Big ideas don’t die overnight, and the idea of a Highway 191 bypass that reroutes through traffic off of Main Street will likely be no exception. However, for now, city and county officials want to put discussion of it aside.

The concept originally gained traction in the 1980s as locals sought to send through traffic around town rather than directly through it. Moab’s Main Street and Center Street both constituted the city’s “main drag” to various degrees at different times.

Today, Moab’s Main Street doubles as a state highway and a retail corridor. Tourists purchasing souvenirs and eating out along the main drag are joined by highway traffic in the form of semis, off-highway vehicles, RVs, and everything in between.

On Tuesday, March 16, Grand County commissioners moved to accord itself with opponents of the bypass by voting 6-1 for a formal position against it.

The move by commissioners signaled to elected city officials and residents of the Mountain View neighborhood that the county sided with them amid the latest iteration of bypass discussions.

It also sets officials up to remove mention of a bypass from a regional transportation plan that city and county officials are drafting, which will establish what its funding priorities are as the Utah Department of Transportation allocates money for projects across the state.

“My opinion is that we shouldn’t include the bypass in the regional transportation plan,” said Commissioner Sarah Stock. “I was reading through [the draft plan,] and it makes mention of the bypass very often, and it also makes clear that if we take the bypass out of that plan that UDOT can’t put money toward pursuing it.”

Stock went on to say that avoiding funding a bypass was reason to take the bypass out of the draft plan, lest the department of transportation interpret that it has “license to move forward with studying.”

Stock likened the situation to the Book Cliffs Highway proposal, a regional plan that Uintah County and others had pursued, against Grand’s will. Study of the plan received funding that Stock characterized as wasted now that the plan is abandoned.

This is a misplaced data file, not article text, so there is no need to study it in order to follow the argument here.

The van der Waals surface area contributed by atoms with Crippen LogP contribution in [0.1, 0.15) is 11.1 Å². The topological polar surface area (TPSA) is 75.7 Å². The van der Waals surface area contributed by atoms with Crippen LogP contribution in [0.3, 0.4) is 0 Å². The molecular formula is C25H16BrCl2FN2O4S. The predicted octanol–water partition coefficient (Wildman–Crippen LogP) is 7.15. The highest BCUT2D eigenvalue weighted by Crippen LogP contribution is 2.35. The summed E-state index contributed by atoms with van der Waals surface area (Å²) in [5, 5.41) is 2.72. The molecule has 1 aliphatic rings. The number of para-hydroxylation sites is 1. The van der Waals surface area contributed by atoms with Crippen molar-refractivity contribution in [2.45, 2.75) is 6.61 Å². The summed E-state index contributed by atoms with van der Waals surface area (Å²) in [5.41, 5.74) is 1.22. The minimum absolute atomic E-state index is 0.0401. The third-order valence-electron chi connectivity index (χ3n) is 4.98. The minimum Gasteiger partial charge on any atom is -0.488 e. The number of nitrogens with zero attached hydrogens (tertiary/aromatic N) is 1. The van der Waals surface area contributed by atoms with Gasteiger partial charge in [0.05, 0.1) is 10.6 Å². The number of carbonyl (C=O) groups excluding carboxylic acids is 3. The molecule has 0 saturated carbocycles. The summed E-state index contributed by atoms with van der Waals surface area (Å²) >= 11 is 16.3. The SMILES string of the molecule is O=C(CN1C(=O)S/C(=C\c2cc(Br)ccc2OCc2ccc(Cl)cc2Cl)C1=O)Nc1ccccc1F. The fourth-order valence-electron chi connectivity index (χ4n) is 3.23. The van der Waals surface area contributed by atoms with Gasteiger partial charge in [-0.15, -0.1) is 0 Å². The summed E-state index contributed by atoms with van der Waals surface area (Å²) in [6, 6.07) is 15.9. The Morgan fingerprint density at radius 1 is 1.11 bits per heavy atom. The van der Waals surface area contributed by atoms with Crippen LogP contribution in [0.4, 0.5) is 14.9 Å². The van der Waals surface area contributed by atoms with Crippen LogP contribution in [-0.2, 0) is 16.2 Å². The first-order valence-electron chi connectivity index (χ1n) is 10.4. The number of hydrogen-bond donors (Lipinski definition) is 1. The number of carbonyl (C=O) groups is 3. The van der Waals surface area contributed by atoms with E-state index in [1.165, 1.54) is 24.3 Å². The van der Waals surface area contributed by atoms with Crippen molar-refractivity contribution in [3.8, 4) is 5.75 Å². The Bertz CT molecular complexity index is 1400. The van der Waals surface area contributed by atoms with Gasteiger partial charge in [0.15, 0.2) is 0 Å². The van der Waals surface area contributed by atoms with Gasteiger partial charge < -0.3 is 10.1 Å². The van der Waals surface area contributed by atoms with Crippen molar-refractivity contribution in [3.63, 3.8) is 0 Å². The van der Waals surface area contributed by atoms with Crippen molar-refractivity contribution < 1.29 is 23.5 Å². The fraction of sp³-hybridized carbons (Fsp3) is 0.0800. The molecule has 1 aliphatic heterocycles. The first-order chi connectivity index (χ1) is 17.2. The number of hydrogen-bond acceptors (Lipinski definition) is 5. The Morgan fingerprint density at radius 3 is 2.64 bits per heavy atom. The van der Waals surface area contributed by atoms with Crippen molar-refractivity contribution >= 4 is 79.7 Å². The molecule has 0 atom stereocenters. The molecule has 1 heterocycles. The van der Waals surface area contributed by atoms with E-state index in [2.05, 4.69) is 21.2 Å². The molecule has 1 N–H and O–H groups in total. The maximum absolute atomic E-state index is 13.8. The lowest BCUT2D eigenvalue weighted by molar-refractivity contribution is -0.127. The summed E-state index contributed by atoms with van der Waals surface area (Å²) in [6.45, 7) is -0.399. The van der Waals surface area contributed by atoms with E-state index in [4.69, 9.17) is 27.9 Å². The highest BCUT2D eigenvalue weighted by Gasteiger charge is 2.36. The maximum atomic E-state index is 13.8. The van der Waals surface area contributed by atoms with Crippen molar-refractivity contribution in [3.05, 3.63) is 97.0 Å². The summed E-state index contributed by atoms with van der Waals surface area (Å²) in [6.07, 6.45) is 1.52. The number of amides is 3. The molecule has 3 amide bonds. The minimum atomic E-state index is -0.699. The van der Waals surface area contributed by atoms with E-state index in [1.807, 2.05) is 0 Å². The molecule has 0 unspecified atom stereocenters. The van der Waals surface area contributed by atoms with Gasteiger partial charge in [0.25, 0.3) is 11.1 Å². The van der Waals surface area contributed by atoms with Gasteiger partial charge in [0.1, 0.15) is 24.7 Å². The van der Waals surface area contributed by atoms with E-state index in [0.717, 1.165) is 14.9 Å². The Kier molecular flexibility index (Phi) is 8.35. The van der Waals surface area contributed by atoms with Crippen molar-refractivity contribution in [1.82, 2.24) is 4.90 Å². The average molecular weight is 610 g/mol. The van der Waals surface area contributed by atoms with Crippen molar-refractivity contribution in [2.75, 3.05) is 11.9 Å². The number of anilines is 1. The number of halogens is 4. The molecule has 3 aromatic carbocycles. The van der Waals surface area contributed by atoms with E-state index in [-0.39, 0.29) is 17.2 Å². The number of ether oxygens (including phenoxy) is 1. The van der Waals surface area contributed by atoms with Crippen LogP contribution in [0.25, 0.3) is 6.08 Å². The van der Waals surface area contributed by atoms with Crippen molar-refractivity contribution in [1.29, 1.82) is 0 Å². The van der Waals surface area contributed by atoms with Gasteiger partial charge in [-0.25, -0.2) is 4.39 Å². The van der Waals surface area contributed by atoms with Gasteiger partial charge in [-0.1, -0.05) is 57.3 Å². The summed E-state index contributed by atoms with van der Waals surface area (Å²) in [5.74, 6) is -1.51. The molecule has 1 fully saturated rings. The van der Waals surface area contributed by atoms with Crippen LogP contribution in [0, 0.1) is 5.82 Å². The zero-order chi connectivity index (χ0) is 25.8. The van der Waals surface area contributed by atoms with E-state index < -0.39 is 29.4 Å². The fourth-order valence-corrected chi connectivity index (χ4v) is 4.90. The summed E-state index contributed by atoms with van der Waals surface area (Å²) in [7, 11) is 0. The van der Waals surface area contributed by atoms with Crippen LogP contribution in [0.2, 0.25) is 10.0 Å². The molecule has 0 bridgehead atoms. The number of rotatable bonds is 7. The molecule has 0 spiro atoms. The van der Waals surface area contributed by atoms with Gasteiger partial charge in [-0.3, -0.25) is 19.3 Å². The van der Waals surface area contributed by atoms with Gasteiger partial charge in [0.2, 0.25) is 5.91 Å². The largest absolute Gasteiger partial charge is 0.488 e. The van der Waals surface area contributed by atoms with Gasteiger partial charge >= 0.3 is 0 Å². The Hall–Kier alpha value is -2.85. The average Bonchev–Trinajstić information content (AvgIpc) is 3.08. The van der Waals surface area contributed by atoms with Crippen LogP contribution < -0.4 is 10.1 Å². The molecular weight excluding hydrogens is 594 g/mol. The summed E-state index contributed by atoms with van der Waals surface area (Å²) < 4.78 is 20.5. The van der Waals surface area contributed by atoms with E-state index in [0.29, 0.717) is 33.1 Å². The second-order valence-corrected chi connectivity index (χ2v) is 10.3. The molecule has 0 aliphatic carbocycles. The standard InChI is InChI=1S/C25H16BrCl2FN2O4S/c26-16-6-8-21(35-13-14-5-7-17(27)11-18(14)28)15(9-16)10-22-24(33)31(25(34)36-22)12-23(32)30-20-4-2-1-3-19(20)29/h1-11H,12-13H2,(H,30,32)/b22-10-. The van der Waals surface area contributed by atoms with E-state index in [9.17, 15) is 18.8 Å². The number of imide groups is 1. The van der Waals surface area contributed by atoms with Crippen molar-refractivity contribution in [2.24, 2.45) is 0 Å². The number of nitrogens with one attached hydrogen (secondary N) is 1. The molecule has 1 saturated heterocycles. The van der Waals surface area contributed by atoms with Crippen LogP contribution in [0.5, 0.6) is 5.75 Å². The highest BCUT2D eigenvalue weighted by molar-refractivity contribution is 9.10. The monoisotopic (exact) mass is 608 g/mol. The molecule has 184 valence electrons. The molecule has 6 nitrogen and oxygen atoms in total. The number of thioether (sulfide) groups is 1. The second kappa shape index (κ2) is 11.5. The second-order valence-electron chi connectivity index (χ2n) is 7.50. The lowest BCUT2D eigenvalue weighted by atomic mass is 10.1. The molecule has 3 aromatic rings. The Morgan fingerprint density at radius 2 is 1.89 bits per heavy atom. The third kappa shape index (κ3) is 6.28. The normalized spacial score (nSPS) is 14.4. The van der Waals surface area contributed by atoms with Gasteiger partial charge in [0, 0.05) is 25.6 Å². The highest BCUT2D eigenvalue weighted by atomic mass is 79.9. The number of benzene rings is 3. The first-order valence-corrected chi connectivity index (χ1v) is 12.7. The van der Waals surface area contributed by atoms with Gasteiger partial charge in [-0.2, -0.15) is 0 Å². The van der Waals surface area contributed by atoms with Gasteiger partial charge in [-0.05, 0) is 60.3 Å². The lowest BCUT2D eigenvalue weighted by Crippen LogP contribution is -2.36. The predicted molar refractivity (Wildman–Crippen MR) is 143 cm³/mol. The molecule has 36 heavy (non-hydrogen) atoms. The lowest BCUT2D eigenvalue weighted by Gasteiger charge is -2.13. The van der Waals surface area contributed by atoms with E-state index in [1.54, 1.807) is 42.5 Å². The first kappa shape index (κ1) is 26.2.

“In the spirit of fiscal conservatism, I think we should take the bypass out of any of our future planning studies until we let some of these other attempts at alleviating tourist traffic work,” Stock said.

Various routes for a bypass exist in the public consciousness. Among the most prominent are variations on a route that takes semis and other passers-by next to the Mountain View neighborhood, at the southwest end of town.

This route most recently came up in a 2018 feasibility study that the Utah Department of Transportation conducted. The study looked at four main routes and some variations on them to assess their feasibility and alignment with local and state goals for building a bypass.

The study assessed a conversion of 400 East into a bypass, a conversion of 500 West, several routes connecting to Highway 191 by going around Mountain View, and even an alignment to take traffic from near Hole ‘N’ The Rock to Kane Springs Road.

Two routes that would have seen a second bridge across the Colorado River, to Potash Road, moved on to further evaluation. One would have taken through traffic down Kane Creek Road from its intersection with Main Street; the other would have built a road southwest of Mountain View.

Other routes prominent in Moab’s imagination are more further afield. One would have the bypass burrow underneath Moab. Prohibitive costs and engineering challenges related to flood mitigation and the like make this idea less than feasible. Others have proposed — usually in jest — that a bypass be installed directly above Main Street.

None of them will receive further scrutiny or consideration for the foreseeable future now that both city and county officials have voted to take formal positions against the bypass.

The lone dissent came from Commissioner Evan Clapper, who said that he wanted to have the commission take a position against the two specific routes that the 2018 study landed on.

“I would feel more comfortable taking a stance that we don’t support any of those options,” Clapper said. “That would leave any mention [of the bypass] in the regional plan more nebulous. I definitely don’t support two loud, busy roads in the valley, but if there was a way that I could trade one for another, maybe I could imagine something like that.”

Clapper went on to talk about the format of Breckenridge, Colorado, where two blocks of the city’s Main Street are pedestrian-only, and through traffic is routed around the city. He said the format created a much more attractive Main Street.

The next closest to dissent that a county commissioner came during the Tuesday discussion was Commissioner Gabe Woytek, who said that he supported the idea of funding a public engagement process on the matter.

“It’s warranted when you have so much discussion on the topic from the public that a thorough public engagement process is the best way to get an idea of where constituents stand,” Woytek said.

Ultimately, the commission approved a stance against further study of a bypass 6-1. Elected officials are now considering removal of all mentions of a bypass from a regional transportation plan the city and county are working to finalize.

The plan will eventually go to the Utah Department of Transportation as the city and county seek funding for its transportation priorities.